Healthy Eating

The Longevity Diet

Nutrient-dense foods like broccoli are key to cutting calories.

The Longevity Diet
Pin it Mark Viker

Diary of a (Reluctant) Restrictor
As a nutritionist, writer, and diet guinea pig, I have tried lots of diets in the name of hands-on journalism. I've tried veganism (not bad), macrobiotics (a little confusing), and raw food (sometimes tough to digest). But when I was asked to go on the CR diet, my first reaction was: "No way, Jose."

I imagined measuring cupfuls of lettuce and lying on my bed, too exhausted to care for my two young daughters. And since no one would really know the benefits of my going on the diet until the year 2074--at which point I would probably wish I had died years earlier--the whole thing just seemed like a bad idea. But after interviewing the CR folks and determining the diet did not mean certain starvation, I figured I was game to try it...for one day. Here's how it went.

Breakfast (220 calories)
Two eggs and a cup of fresh blueberries
Getting protein from eggs and antioxidants from blueberries seems like a good way to start the day. My daughters are happy with this breakfast, but they get to eat pancakes and cereal, too, something I would normally do.

Snack (190 calories)
1 energy bar
After the gym, I usually indulge in a New York-style bagel with cream cheese while I watch my girls at the playground. But since those bagels are as big as softballs, I know they're caloric minefields. So I decided to stick with something that has the calorie count right on the label.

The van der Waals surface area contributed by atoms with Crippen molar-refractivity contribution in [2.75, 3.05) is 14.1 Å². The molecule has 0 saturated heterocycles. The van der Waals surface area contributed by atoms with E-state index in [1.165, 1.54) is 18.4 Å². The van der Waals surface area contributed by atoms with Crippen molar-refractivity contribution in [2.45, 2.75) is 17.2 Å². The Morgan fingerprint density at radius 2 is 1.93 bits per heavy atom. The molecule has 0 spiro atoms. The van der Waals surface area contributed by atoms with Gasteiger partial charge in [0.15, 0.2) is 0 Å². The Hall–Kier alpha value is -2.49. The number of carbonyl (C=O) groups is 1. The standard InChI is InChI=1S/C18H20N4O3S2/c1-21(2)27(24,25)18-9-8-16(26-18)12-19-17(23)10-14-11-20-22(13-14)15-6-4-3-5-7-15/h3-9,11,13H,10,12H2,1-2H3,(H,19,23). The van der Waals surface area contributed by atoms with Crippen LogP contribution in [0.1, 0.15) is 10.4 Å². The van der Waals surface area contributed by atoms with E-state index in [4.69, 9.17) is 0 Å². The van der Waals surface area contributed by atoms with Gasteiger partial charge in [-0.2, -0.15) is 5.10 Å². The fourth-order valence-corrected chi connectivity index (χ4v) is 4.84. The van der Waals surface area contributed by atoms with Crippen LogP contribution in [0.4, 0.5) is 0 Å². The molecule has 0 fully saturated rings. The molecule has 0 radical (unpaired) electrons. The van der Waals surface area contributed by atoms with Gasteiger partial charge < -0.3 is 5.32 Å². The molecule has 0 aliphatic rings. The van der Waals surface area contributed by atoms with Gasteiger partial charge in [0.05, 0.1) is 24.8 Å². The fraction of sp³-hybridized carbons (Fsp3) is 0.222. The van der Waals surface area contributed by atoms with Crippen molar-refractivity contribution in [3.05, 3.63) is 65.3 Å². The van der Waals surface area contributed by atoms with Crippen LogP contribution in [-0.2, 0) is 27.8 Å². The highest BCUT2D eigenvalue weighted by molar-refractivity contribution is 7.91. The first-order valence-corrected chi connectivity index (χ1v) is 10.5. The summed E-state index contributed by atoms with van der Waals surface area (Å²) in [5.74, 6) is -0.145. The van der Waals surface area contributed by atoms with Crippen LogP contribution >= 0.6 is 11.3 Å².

Lunch (420 calories)
Salad at home: 2 cups mixed greens, 1/2 medium yellow pepper, 1 large carrot, 1 stalk celery, 1/2 cup sprouts, 1 ounce nuts, 4 ounces sliced turkey, 1 tablespoon low-fat dressing
I love salad for lunch, so this is easy, although I usually add more nuts and turkey and have fewer veggies. I'm afraid I might be hungrier than usual this afternoon.

Snack (80 calories)
1 medium apple
By 4 p.m., I'm always hungry, so I usually have a snack. I would love to top this apple with some peanut butter, but I want to save calories and have a normal dinner.

Dinner (840 calories)
6 ounces cooked salmon; 1 cup steamed cauliflower with 1 teaspoon butter and 2 tablespoons Parmesan cheese; 1 cup low-fat yogurt; 1 cup blueberries; 2 cups mixed greens with 1 tablespoon low-fat dressing
I usually eat something just like this for dinner, but with pasta or rice.

Total: 1,750 calories and 100% RDA for all vitamins and minerals (except calcium, but I took my supplement)
Wow! Not too bad. I feel pretty full and not all that deprived. But I'm not sure I could maintain this at family events, on vacation, or even on the weekends.

The Calorie Restriction Society website contains a link to a U.S. Department of Agriculture database that contains complete nutrient information for 5,900 foods. The direct address for that link is